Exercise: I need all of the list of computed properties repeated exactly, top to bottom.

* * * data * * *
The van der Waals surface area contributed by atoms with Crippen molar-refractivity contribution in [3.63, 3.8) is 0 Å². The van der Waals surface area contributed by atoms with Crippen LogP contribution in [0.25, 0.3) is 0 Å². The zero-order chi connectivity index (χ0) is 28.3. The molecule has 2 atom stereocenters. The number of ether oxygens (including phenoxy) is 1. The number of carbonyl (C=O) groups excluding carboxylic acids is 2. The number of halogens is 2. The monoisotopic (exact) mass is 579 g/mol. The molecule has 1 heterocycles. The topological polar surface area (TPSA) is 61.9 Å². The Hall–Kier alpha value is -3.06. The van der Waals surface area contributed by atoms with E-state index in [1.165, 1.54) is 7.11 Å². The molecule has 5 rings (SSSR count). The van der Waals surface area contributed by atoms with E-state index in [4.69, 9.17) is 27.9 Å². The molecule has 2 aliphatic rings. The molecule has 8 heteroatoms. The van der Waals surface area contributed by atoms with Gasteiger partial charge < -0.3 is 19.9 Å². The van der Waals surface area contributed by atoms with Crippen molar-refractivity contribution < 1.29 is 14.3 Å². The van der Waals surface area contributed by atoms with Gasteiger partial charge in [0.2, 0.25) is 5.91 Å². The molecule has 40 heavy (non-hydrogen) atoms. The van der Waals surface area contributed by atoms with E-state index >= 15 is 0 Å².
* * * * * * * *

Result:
The van der Waals surface area contributed by atoms with Crippen molar-refractivity contribution in [3.63, 3.8) is 0 Å². The van der Waals surface area contributed by atoms with Crippen LogP contribution in [0.25, 0.3) is 0 Å². The zero-order chi connectivity index (χ0) is 28.3. The molecule has 2 atom stereocenters. The number of ether oxygens (including phenoxy) is 1. The number of carbonyl (C=O) groups excluding carboxylic acids is 2. The number of halogens is 2. The monoisotopic (exact) mass is 579 g/mol. The molecule has 1 heterocycles. The topological polar surface area (TPSA) is 61.9 Å². The Hall–Kier alpha value is -3.06. The van der Waals surface area contributed by atoms with E-state index in [1.165, 1.54) is 7.11 Å². The molecule has 5 rings (SSSR count). The van der Waals surface area contributed by atoms with E-state index in [4.69, 9.17) is 27.9 Å². The molecule has 2 aliphatic rings. The molecule has 8 heteroatoms. The van der Waals surface area contributed by atoms with Gasteiger partial charge < -0.3 is 19.9 Å². The van der Waals surface area contributed by atoms with Crippen molar-refractivity contribution < 1.29 is 14.3 Å². The van der Waals surface area contributed by atoms with Gasteiger partial charge in [0.2, 0.25) is 5.91 Å². The molecule has 40 heavy (non-hydrogen) atoms. The van der Waals surface area contributed by atoms with E-state index >= 15 is 0 Å².